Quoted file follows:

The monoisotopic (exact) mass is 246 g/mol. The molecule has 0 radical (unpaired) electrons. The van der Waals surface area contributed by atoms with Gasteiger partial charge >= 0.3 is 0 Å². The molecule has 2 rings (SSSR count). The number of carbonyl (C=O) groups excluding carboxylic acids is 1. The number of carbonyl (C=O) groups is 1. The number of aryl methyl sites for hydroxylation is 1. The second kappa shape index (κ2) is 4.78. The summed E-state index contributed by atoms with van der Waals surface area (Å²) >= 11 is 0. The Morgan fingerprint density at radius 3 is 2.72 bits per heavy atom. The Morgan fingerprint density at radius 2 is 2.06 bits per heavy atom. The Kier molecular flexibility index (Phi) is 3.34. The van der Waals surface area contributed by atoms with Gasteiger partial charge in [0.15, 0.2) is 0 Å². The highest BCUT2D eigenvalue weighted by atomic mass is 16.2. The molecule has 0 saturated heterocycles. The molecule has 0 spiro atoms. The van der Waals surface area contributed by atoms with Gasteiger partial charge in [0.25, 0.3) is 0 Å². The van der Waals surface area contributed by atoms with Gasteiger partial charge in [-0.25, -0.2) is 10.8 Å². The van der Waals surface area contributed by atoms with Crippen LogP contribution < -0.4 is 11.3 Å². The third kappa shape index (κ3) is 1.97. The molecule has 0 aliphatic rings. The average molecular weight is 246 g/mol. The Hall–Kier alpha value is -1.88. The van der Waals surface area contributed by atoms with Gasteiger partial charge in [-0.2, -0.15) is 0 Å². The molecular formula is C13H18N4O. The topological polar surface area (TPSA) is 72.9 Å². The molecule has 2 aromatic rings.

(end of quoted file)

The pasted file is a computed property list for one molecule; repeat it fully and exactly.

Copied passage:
The monoisotopic (exact) mass is 246 g/mol. The molecule has 0 radical (unpaired) electrons. The van der Waals surface area contributed by atoms with Gasteiger partial charge >= 0.3 is 0 Å². The molecule has 2 rings (SSSR count). The number of carbonyl (C=O) groups excluding carboxylic acids is 1. The number of carbonyl (C=O) groups is 1. The number of aryl methyl sites for hydroxylation is 1. The second kappa shape index (κ2) is 4.78. The summed E-state index contributed by atoms with van der Waals surface area (Å²) >= 11 is 0. The Morgan fingerprint density at radius 3 is 2.72 bits per heavy atom. The Morgan fingerprint density at radius 2 is 2.06 bits per heavy atom. The Kier molecular flexibility index (Phi) is 3.34. The van der Waals surface area contributed by atoms with Gasteiger partial charge in [0.15, 0.2) is 0 Å². The highest BCUT2D eigenvalue weighted by atomic mass is 16.2. The molecule has 0 saturated heterocycles. The molecule has 0 spiro atoms. The van der Waals surface area contributed by atoms with Gasteiger partial charge in [0.25, 0.3) is 0 Å². The van der Waals surface area contributed by atoms with Gasteiger partial charge in [-0.25, -0.2) is 10.8 Å². The van der Waals surface area contributed by atoms with Crippen LogP contribution < -0.4 is 11.3 Å². The third kappa shape index (κ3) is 1.97. The molecule has 0 aliphatic rings. The average molecular weight is 246 g/mol. The Hall–Kier alpha value is -1.88. The van der Waals surface area contributed by atoms with Gasteiger partial charge in [-0.2, -0.15) is 0 Å². The molecular formula is C13H18N4O. The topological polar surface area (TPSA) is 72.9 Å². The molecule has 2 aromatic rings.